Customer Expectation


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Afsheen Chitnis

Posted 13-Dec-2004 08:44 AM
Dear Graham

I am doing my master thesis on the impact of CRM on customer satisfaction—measuring customer expectation and perception—in the airline industry . I have met some top airline managers about my research. but what they tell me is there is no need to measure customer expectations because customer always expect the best.
So what do you think customer expectation mean and is it measurable?

Thank You

Afsheen Chitnis

Graham Hill

Posted 14-Dec-2004 01:07 AM

That sounds like the exasperated cry of executives who are failing to deliver against customer expectations to me!

Customer don’t always expect ‘the best’, otherwise the low-cost carrier model would never have got off the ground. That it has and that it has overtaken many of the majors already in terms of value creation suggests that understanding different customer segments’ expectations and then delivering against them is actually very important.

Expectations are related to customer needs and wants. If wants are the requirements customers can easily explain and needs are more fundamental requirements that often they cannot so easily explain (but that are available through appropriate market research), then expectations are how much of each of them they expect. Most expectations models range between ‘minimum acceptable’ and a ‘maximum expected’ levels. This is the so-called ‘zone of tolerance’. Delivering within it provides a satisfactory experience. Delivering below it a disatisfactory one. And delivering above it a delightful one, if it is a suprise.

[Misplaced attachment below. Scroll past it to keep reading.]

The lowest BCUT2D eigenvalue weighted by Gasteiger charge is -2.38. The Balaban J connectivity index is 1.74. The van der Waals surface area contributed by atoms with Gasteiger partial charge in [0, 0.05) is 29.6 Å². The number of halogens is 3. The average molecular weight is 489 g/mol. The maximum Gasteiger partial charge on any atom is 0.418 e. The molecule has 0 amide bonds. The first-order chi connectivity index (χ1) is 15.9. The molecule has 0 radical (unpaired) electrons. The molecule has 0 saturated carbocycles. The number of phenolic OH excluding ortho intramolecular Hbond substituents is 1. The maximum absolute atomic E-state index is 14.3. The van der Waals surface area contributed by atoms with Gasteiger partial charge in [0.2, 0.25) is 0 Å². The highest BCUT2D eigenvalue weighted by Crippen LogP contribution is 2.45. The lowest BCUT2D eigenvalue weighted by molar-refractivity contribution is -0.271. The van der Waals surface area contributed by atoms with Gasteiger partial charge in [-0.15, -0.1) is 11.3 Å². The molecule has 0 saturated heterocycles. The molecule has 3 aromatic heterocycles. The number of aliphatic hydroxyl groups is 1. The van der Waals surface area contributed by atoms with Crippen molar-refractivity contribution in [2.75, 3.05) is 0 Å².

Look at the zone of tolerance research and Kano model to understand how these fit together, and the servqual model to understand how to use expectations in developing a service proposition that works and that can repeatedly be delivered.

The best book on this area by far is Zeithaml & Bitners textbook on services marketing—Services Marketing: Integrating Customer Focus Across the Firm, McGraw-Hill, 2002.

Ignore the airline managers you talked to. Perhaps they prefer to watch while low-cost competitors fly away with their customers. Understanding customers’ needs, wants & expectations is a critical foundation stone of effective CRM. It always has been!

Graham Hill
Independent Management Consultant
(Ex Aviation CRM Consultant)

Posted 16-Dec-2004 12:29 PM
Hi there,
I fully agree with Graham. Irrespective of which industry you are in, the customers have their expectations. It’s a question of segmenting the market and understanding the expectations of each of the segments, which is crucial for the success of CRM and the industry itself. If not, as Graham mentioned, small players would out-smart the big players.
Vishnu Rayapeddi
S&OP Manager
Navman (NZ) Limited

Posted 16-Dec-2004 08:35 PM